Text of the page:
Life-saving machines are installed in Attleborough and Great Ellingham

PUBLISHED: 08:26 15 February 2017 | UPDATED: 10:10 27 February 2017

Steve Sadler, left, and Ken Seaman , with the new community use defibrillator at Lee and Plumpton in Attleborough. Picture: STUART ANDERSON

Steve Sadler, left, and Ken Seaman , with the new community use defibrillator at Lee and Plumpton in Attleborough. Picture: STUART ANDERSON


Lives could be saved thanks to two new defibrillators installed around Attleborough.

One of the public-access machines can now be found at Lee and Plumpton furniture supplier in Bunn’s Bank, south of the town, and the other is at the Methodist Chapel on Church Street in nearby Great Ellingham.

Tim Betts, chairman of Great Ellingham Parish Council, said the town’s ChitChat Group raised £450 towards the cost of their machine, and another £450 came from the council itself, and this included a grant from the British Heart Foundation (BHF).

Mr Betts said: “We are delighted to have raised enough money to help fund this lifesaving package.

“The defibrillator has been placed on the wall of the Methodist Chapel, which is in the centre of the village, meaning that local people have the best chance of survival should they suffer a cardiac arrest.

“We are grateful to the leaders of the chapel for allowing us to use their wall.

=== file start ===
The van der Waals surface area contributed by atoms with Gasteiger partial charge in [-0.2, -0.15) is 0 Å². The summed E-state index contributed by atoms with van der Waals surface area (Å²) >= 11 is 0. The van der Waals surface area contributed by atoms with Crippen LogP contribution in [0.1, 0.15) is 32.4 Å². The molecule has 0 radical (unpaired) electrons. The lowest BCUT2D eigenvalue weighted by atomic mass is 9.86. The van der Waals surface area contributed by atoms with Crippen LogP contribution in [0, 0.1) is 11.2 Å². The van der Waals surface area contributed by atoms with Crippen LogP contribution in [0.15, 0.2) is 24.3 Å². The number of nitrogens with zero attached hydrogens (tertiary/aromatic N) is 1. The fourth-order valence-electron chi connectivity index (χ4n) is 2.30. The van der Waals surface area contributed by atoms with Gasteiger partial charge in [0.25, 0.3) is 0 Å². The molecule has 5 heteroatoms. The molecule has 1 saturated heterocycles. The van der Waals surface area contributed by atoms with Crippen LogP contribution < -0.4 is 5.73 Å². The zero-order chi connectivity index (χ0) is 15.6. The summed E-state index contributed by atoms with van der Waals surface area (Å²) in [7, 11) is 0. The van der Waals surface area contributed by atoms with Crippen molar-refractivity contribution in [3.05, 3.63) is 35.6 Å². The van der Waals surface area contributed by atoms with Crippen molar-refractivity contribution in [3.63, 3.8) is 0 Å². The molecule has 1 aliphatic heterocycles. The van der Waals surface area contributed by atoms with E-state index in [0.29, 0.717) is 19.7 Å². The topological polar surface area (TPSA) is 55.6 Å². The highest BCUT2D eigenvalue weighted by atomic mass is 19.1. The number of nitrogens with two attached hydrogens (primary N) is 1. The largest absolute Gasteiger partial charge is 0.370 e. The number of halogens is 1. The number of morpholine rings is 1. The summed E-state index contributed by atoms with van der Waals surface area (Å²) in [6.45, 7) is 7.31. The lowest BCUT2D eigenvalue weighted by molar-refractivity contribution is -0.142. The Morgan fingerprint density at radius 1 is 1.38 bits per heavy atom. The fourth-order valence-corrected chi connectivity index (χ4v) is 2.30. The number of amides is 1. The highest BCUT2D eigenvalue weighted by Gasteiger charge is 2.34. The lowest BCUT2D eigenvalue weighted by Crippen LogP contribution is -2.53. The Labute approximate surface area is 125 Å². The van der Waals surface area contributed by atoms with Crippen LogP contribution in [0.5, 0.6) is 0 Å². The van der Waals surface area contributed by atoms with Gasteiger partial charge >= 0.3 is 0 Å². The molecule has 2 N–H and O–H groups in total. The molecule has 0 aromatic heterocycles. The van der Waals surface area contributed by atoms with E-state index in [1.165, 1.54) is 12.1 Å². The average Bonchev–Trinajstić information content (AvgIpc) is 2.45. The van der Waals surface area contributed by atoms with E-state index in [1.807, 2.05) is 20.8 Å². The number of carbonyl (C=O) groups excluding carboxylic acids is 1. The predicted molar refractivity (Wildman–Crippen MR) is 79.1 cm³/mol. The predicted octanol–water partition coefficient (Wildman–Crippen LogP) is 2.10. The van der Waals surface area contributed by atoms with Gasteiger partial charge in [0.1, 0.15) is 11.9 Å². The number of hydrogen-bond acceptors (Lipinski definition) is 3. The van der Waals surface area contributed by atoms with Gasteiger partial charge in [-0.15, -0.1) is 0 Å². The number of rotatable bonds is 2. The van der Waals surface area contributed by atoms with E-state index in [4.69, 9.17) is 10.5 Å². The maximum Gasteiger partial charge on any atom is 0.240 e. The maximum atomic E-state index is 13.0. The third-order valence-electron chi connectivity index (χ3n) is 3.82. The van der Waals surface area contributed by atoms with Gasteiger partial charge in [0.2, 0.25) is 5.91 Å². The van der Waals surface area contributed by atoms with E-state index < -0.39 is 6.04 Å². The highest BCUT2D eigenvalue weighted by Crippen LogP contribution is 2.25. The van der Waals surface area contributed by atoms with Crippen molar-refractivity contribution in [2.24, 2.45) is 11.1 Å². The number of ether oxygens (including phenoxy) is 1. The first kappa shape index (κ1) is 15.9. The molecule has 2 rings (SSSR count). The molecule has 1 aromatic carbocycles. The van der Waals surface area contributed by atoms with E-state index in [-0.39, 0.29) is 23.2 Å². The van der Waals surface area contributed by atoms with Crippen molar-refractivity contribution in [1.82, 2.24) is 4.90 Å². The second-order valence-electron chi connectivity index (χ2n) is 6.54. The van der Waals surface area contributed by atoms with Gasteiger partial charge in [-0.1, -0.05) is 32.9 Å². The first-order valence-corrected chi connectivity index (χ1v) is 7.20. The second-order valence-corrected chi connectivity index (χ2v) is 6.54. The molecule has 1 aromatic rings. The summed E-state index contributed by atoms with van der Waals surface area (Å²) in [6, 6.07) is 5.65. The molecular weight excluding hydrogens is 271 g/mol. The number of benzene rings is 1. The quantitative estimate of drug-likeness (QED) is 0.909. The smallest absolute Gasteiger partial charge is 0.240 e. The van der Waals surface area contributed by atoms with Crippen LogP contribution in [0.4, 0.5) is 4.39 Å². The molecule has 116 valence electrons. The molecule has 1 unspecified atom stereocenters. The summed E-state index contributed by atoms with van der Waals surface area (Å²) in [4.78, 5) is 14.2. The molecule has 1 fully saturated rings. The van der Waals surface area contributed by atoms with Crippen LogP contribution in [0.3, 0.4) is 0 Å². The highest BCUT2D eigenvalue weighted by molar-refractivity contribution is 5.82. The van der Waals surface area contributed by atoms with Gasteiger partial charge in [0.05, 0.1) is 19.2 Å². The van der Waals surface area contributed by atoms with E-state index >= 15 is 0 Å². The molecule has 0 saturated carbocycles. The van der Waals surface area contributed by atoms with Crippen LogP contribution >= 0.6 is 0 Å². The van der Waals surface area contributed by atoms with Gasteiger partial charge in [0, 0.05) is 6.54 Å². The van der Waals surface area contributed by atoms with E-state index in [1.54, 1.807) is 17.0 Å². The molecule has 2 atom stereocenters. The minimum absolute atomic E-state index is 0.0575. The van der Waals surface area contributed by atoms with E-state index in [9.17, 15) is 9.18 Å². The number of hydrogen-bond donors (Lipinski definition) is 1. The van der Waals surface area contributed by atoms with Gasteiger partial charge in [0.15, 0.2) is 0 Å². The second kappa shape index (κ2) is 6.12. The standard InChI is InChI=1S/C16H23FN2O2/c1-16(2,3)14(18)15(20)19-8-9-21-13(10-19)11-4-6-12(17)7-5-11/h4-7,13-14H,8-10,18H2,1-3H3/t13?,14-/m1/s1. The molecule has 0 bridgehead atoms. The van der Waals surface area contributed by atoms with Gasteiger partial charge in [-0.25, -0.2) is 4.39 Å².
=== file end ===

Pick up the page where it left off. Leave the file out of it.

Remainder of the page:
“We’re keen to get as many people as possible trained in CPR too.”

The parish council also received a ‘Call Push Rescue’ training kit following their successful application for a ‘Nation of Lifesavers’ community package from the charity.

The defibrillator at Lee and Plumpton is on the wall of the front office, and is accessible directly from Bunn’s Bank.

This machine was paid for by the company itself, following a suggestion from a staff member, assembly supervisor Steve Sadle. It cost about £1,600.

Mr Sadler, a former community first responder, said: “I used one when I was a first responder once. It talks you through what you have to do until the ambulance arrives. They do save people.”

Ken Seaman, human resources director, said: “It’s important that people around the area know that it’s there and it’s available for public use.”

Defibrillators can be used to give a chance of survival to people undergoing a cardiac arrest.

This is when the heart stops pumping blood around the body and they lose consciousness almost at once.

More than 30,000 cardiac arrests happen out of hospital in the UK every year, but currently less than one in 10 people survive them.

Sara Askew, head of survival at the BHF, said: “More lives could be saved if more defibrillators were available in public places. To find out more, visit


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